Global growth in 2017 was characterised by synchronised expansion by the world’s major economies. This was largely because robust global trade growth created a rising tide that lifted all boats.
Since global trade has waned in 2018, economic growth has become less coordinated. While China, Europe and Japan have all seen their growth rates cool, the US economy continues to power ahead.
Prospects for re-convergence?
One of the key differences between the US and the other economies mentioned has been the US’s ability to maintain strong domestic growth at a time when external demand has been slowing. China, Europe and Japan benefited from the revival in global trade that happened in 2017 but since this has reversed, they have lost a key engine of growth and have not been able to offset this with domestic growth.
In the US, government tax and spending policies designed to boost growth have supported robust domestic demand by lifting consumption and government spending. In this respect President Trump's fiscal largesse could be seen as coming at just the right time; switching on the boosters just as the economy was beginning to fade.
The outlook for global trade looks challenging as forward-looking indicators, such as the global purchasing managers’ index (PMI) of export orders, point to a further deceleration in the coming months. New export orders are an indicator of future trade activity. It therefore seems unlikely that a resurgence in global trade will be responsible for any re-convergence in global growth.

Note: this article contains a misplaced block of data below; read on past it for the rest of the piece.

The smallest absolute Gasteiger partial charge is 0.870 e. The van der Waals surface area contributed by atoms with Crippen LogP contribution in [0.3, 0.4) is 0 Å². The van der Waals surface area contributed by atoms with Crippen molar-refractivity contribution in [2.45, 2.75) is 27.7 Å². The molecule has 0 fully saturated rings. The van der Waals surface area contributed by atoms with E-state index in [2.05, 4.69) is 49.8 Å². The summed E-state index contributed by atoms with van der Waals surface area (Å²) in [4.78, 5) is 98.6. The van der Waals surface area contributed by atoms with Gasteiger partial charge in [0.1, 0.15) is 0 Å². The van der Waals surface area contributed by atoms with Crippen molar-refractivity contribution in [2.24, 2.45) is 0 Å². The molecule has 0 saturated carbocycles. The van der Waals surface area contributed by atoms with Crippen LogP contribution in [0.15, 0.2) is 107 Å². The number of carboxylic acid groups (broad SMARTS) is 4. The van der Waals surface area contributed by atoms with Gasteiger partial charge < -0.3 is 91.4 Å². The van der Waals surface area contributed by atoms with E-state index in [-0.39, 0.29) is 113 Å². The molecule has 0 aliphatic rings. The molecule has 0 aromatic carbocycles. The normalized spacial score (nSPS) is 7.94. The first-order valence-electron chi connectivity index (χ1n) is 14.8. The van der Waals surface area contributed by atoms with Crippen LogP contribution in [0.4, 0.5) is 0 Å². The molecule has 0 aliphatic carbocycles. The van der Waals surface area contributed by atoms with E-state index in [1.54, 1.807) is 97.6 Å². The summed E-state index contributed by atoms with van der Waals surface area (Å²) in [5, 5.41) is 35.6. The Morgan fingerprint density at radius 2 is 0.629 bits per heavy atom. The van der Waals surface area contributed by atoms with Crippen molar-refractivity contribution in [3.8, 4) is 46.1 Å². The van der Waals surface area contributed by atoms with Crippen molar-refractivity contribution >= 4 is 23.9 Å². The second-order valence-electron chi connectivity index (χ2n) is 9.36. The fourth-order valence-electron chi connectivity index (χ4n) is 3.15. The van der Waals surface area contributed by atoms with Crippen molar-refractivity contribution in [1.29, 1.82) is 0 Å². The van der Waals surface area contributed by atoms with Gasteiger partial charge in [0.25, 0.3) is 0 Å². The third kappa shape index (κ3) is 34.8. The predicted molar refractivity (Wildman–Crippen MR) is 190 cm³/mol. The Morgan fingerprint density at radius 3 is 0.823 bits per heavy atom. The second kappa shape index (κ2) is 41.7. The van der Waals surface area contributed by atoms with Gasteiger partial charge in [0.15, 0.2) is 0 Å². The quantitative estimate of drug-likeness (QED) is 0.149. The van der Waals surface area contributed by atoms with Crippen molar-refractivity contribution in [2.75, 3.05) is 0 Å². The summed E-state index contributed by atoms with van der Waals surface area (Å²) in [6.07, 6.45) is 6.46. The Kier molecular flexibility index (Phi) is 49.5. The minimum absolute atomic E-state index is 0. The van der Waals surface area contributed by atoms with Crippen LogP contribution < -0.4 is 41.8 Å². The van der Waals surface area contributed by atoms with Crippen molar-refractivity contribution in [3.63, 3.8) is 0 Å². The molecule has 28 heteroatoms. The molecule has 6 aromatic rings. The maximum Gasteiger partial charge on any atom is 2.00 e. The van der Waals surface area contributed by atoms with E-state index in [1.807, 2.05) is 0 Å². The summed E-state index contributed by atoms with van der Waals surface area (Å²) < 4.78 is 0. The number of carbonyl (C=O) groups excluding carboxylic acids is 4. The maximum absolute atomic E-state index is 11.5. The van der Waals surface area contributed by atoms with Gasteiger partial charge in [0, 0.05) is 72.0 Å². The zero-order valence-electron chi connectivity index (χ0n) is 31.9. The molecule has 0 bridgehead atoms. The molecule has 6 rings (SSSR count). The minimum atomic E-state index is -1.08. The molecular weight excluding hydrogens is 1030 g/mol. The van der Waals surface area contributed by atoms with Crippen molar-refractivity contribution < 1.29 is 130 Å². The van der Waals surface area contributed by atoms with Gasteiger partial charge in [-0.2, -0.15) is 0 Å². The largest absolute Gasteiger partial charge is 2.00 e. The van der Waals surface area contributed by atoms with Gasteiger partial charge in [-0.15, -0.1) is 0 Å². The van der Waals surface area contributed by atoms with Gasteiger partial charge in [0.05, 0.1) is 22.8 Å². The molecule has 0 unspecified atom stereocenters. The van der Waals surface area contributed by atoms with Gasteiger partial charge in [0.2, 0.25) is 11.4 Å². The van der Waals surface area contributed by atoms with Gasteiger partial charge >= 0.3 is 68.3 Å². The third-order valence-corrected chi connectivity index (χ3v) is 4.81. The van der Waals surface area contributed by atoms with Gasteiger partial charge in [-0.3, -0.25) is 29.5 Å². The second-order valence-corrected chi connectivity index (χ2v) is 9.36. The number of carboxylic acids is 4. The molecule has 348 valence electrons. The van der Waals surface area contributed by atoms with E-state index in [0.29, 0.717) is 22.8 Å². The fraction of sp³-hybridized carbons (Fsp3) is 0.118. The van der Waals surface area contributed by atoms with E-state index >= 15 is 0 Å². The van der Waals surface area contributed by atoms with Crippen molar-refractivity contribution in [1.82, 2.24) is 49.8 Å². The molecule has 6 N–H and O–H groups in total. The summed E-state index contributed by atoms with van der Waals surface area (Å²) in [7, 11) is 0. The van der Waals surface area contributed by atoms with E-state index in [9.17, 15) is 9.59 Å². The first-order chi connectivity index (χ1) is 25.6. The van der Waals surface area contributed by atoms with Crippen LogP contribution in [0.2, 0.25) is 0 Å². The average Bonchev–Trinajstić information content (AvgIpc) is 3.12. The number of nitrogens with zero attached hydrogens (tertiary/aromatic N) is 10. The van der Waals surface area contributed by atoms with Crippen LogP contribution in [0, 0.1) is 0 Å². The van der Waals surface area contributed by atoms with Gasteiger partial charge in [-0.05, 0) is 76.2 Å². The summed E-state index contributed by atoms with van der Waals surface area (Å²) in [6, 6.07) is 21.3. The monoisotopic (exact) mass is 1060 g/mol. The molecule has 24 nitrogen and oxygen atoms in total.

Taking a leaf from the Trump playbook
What may prove more effective this time around is if governments follow Trump’s lead on the fiscal (tax and spending) policy front, something we are already seeing happening.
China recently announced tax cuts and there is talk of more to come in terms of auto sales, VAT and corporation tax reductions. In Europe, German fiscal policy is set to be more expansionary next year, Italy has revealed fiscal policy aimed at enhancing growth and the UK is relaxing its budget too. Meanwhile, Japan has announced a supplementary budget and there are discussions on how to offset the impact of the higher consumption tax in 2019 such as spending more on pre-school education and other measures.
Going forward we think we will see more governments stepping in to support growth with tax and spending measures, particularly as central banks are now focused on normalising monetary policy. For investors, this would mark a profound shift from the traditional support offered by the central bank to something less flexible and more dependent on the complexities of politics.